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Note: Multiple Sclerosis News Today is strictly a news and information website about the disease. It does not provide medical advice, diagnosis, or treatment. This content is not intended to be a substitute for professional medical advice, diagnosis, or treatment. Always seek the advice of your physician or other qualified health provider with any questions you may have regarding a medical condition. Never disregard professional medical advice or delay in seeking it because of something you have read on this website. The opinions expressed in this column are not those of Multiple Sclerosis News Today, or its parent company, BioNews Services, and are intended to spark discussion about issues pertaining to multiple sclerosis.

9 comments

  1. I am amaze that people with disabilities are refered to as being handicap in the United states. My son is disabled due to MS and my eldest son passed away after battling with MS I live in the UK.The word handicap if I am right, not being a sport person myself remind me of those people playing golf. This is the 21st century move on.
    Very please that the lady in question was able to speak with someone who understands. Good on her.

    • Ed Tobias says:

      Hi Norma,

      I’ve been dealing with MS since 1980 and I’ve always considered myself to be handicapped, rather than disabled. To me, “disabled” means “broken down” and unable to move. “Handicapped” means I have a problem that requires some sort of assistance. So, please call me what I call myself: “handicapped.”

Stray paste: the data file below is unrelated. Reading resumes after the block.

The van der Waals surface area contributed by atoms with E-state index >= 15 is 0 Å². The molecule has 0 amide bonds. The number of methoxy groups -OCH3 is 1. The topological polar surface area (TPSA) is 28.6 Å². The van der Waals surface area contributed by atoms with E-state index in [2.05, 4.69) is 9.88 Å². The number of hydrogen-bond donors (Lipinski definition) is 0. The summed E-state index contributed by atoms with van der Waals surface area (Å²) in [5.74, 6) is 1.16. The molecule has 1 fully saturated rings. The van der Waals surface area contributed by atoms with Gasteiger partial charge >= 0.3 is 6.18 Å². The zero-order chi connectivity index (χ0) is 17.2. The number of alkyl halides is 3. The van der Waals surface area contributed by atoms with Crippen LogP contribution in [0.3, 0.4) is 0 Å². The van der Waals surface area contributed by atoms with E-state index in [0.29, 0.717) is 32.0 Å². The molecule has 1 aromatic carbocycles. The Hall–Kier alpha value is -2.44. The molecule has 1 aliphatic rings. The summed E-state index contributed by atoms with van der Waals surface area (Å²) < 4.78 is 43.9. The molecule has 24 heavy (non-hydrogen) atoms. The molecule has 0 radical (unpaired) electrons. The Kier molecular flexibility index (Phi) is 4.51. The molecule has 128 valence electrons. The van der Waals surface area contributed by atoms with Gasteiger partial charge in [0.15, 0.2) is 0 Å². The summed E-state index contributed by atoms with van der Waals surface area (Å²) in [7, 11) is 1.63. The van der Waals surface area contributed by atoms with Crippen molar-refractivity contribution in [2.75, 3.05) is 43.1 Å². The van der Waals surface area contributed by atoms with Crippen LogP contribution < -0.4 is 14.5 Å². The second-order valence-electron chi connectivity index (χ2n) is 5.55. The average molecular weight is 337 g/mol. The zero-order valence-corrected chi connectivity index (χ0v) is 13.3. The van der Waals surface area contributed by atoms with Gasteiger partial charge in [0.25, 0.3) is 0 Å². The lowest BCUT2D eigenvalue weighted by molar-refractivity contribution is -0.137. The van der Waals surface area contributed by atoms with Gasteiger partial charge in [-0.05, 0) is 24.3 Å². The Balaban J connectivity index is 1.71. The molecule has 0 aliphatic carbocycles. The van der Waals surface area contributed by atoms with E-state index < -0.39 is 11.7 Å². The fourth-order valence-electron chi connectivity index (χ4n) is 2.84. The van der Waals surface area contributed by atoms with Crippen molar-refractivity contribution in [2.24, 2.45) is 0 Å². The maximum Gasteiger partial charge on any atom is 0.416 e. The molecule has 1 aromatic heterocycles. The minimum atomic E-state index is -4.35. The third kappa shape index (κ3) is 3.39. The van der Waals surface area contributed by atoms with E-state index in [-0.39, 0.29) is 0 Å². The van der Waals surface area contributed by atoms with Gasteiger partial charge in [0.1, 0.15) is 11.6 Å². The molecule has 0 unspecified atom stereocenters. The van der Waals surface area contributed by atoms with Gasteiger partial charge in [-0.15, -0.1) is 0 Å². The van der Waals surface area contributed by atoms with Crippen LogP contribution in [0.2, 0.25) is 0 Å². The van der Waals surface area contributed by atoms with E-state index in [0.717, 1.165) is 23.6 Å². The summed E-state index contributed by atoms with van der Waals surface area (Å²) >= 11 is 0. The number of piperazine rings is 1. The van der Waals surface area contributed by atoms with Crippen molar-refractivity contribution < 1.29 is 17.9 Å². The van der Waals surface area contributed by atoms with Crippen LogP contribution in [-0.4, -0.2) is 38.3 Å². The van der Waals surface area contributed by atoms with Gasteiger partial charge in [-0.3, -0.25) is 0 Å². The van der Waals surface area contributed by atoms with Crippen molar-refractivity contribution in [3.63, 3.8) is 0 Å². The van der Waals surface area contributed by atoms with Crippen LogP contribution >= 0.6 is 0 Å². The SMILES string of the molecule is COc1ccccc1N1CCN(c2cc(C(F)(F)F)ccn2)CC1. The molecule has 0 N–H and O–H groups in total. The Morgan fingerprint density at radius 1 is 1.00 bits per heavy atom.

Ed

  2. Dori Rocco says:

    I’d like to say that all handicapped people are not in wheelchairs either. I am very weak and slow and I walk with a cane. Sometimes the spots and the ramps are nowhere near the door. While I’m at it. Why do people sit in their car in a handicapped spot? I see this all the time and sometimes I don’t shop because there are no spots. Why can’t they drop the person at the door and park elsewhere?

  3. Judy Crutchfield says:

    Love the article about Handicap parking. City’s and States could make a lot of money on their abuse by people if the fine on the sign was collected. Saw it today at a doctors building. My husband backed in so he could deploy the ramp on the handicap grid. When we came out of the appointment, someone had parked on the grid. Should we be frustrated as we often are, or be patient, be an activist, and call the police to see if they will issue a ticket/fine?

    • Ed Tobias says:

      Glad you like it, Judy. I’m the type of person who would call the cops. At a minimum, I would have left a note on the windshield. How else will inconsiderate people ever learn?

      Ed

  4. Andy says:

    I went to a concert at Starlight Theater in Kansas City. The entire parking lot closest to the entrance was designated handicap parking and they ran golf carts between parking lot and gates. Some places go above and beyond. I commend them for their efforts to help the disabled.

    • Ed Tobias says:

      Andy,

      Thanks for sharing that. When a venue has it together, as you described, all of us should make it a point to say thanks…that we appreciate what they’ve done. I hope you’ve taken a moment to tell the theater.

  5. If you are looking for disabled / handicap parking anywhere in the world BlueBadgeParking.com might be able to help
    And if BlueBadgeParking.com can’t help you then you can help BlueBadgeParking.com as the free map of parking spaces is crowd-sourced so anyone can add and edit locations.
    Hope you find it useful.